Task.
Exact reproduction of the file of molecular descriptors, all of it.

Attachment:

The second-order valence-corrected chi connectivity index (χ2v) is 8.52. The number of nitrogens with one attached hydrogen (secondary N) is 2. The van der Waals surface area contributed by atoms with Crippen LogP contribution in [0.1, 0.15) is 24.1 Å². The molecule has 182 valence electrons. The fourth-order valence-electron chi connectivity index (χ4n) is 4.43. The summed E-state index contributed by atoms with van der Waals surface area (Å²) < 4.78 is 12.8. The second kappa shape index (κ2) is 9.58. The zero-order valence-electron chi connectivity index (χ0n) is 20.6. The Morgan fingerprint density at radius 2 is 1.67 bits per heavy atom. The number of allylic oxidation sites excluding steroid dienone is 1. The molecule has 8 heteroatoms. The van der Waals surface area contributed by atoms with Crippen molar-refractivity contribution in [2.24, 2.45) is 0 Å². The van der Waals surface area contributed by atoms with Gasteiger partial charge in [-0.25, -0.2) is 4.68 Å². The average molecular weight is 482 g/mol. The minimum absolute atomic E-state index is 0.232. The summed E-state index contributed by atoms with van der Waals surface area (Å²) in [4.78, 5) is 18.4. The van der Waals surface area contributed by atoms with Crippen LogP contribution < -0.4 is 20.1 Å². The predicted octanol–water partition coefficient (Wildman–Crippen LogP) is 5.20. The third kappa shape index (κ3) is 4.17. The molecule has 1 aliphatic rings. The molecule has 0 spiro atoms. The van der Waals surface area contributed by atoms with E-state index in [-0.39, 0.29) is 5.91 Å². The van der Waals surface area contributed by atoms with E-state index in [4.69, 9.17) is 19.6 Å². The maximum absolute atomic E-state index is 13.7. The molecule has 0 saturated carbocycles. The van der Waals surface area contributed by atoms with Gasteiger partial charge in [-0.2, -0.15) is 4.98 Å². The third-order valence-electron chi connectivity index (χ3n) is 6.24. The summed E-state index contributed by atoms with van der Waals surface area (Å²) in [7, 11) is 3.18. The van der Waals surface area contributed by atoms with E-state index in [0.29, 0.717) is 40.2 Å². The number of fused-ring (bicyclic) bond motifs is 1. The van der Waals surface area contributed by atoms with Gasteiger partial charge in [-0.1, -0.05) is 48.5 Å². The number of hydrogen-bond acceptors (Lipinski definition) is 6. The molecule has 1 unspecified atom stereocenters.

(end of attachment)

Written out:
The second-order valence-corrected chi connectivity index (χ2v) is 8.52. The number of nitrogens with one attached hydrogen (secondary N) is 2. The van der Waals surface area contributed by atoms with Crippen LogP contribution in [0.1, 0.15) is 24.1 Å². The molecule has 182 valence electrons. The fourth-order valence-electron chi connectivity index (χ4n) is 4.43. The summed E-state index contributed by atoms with van der Waals surface area (Å²) < 4.78 is 12.8. The second kappa shape index (κ2) is 9.58. The zero-order valence-electron chi connectivity index (χ0n) is 20.6. The Morgan fingerprint density at radius 2 is 1.67 bits per heavy atom. The number of allylic oxidation sites excluding steroid dienone is 1. The molecule has 8 heteroatoms. The van der Waals surface area contributed by atoms with Crippen molar-refractivity contribution in [2.24, 2.45) is 0 Å². The van der Waals surface area contributed by atoms with Gasteiger partial charge in [-0.25, -0.2) is 4.68 Å². The average molecular weight is 482 g/mol. The minimum absolute atomic E-state index is 0.232. The summed E-state index contributed by atoms with van der Waals surface area (Å²) in [4.78, 5) is 18.4. The van der Waals surface area contributed by atoms with Crippen LogP contribution < -0.4 is 20.1 Å². The predicted octanol–water partition coefficient (Wildman–Crippen LogP) is 5.20. The third kappa shape index (κ3) is 4.17. The molecule has 1 aliphatic rings. The molecule has 0 spiro atoms. The van der Waals surface area contributed by atoms with E-state index in [-0.39, 0.29) is 5.91 Å². The van der Waals surface area contributed by atoms with E-state index in [4.69, 9.17) is 19.6 Å². The maximum absolute atomic E-state index is 13.7. The molecule has 0 saturated carbocycles. The van der Waals surface area contributed by atoms with Gasteiger partial charge in [-0.2, -0.15) is 4.98 Å². The third-order valence-electron chi connectivity index (χ3n) is 6.24. The summed E-state index contributed by atoms with van der Waals surface area (Å²) in [7, 11) is 3.18. The van der Waals surface area contributed by atoms with E-state index in [0.29, 0.717) is 40.2 Å². The number of fused-ring (bicyclic) bond motifs is 1. The van der Waals surface area contributed by atoms with Gasteiger partial charge in [-0.1, -0.05) is 48.5 Å². The number of hydrogen-bond acceptors (Lipinski definition) is 6. The molecule has 1 unspecified atom stereocenters.